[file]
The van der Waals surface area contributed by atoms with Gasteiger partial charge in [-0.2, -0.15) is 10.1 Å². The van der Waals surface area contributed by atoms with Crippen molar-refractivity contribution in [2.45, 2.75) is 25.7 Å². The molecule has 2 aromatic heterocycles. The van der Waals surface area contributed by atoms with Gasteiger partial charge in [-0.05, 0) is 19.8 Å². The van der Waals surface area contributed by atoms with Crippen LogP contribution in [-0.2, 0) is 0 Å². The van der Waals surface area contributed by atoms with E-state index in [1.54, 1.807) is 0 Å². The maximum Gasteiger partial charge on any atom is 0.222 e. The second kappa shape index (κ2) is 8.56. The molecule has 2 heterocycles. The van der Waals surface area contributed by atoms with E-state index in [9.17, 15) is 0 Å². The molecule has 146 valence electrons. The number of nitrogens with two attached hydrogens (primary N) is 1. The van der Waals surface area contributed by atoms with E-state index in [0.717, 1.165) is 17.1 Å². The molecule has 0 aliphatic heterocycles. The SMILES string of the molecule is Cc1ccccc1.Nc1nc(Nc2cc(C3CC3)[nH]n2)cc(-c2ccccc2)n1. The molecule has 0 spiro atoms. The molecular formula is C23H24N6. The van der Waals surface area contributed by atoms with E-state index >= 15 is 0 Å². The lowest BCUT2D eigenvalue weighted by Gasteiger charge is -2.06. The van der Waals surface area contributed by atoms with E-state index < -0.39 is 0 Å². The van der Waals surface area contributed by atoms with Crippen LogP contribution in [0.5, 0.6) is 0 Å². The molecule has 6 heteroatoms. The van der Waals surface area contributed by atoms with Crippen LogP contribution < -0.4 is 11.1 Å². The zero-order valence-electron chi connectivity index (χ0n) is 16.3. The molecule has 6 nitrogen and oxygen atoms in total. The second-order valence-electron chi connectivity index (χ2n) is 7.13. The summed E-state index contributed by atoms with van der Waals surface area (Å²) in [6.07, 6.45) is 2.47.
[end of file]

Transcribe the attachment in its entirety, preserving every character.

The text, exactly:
The van der Waals surface area contributed by atoms with Gasteiger partial charge in [-0.2, -0.15) is 10.1 Å². The van der Waals surface area contributed by atoms with Crippen molar-refractivity contribution in [2.45, 2.75) is 25.7 Å². The molecule has 2 aromatic heterocycles. The van der Waals surface area contributed by atoms with Gasteiger partial charge in [-0.05, 0) is 19.8 Å². The van der Waals surface area contributed by atoms with Crippen LogP contribution in [-0.2, 0) is 0 Å². The van der Waals surface area contributed by atoms with E-state index in [1.54, 1.807) is 0 Å². The maximum Gasteiger partial charge on any atom is 0.222 e. The second kappa shape index (κ2) is 8.56. The molecule has 2 heterocycles. The van der Waals surface area contributed by atoms with E-state index in [9.17, 15) is 0 Å². The molecule has 146 valence electrons. The number of nitrogens with two attached hydrogens (primary N) is 1. The van der Waals surface area contributed by atoms with E-state index in [0.717, 1.165) is 17.1 Å². The molecule has 0 aliphatic heterocycles. The SMILES string of the molecule is Cc1ccccc1.Nc1nc(Nc2cc(C3CC3)[nH]n2)cc(-c2ccccc2)n1. The molecule has 0 spiro atoms. The molecular formula is C23H24N6. The van der Waals surface area contributed by atoms with E-state index >= 15 is 0 Å². The lowest BCUT2D eigenvalue weighted by Gasteiger charge is -2.06. The van der Waals surface area contributed by atoms with E-state index < -0.39 is 0 Å². The van der Waals surface area contributed by atoms with Crippen LogP contribution in [0.5, 0.6) is 0 Å². The molecule has 6 heteroatoms. The van der Waals surface area contributed by atoms with Crippen LogP contribution < -0.4 is 11.1 Å². The zero-order valence-electron chi connectivity index (χ0n) is 16.3. The molecule has 6 nitrogen and oxygen atoms in total. The second-order valence-electron chi connectivity index (χ2n) is 7.13. The summed E-state index contributed by atoms with van der Waals surface area (Å²) in [6.07, 6.45) is 2.47.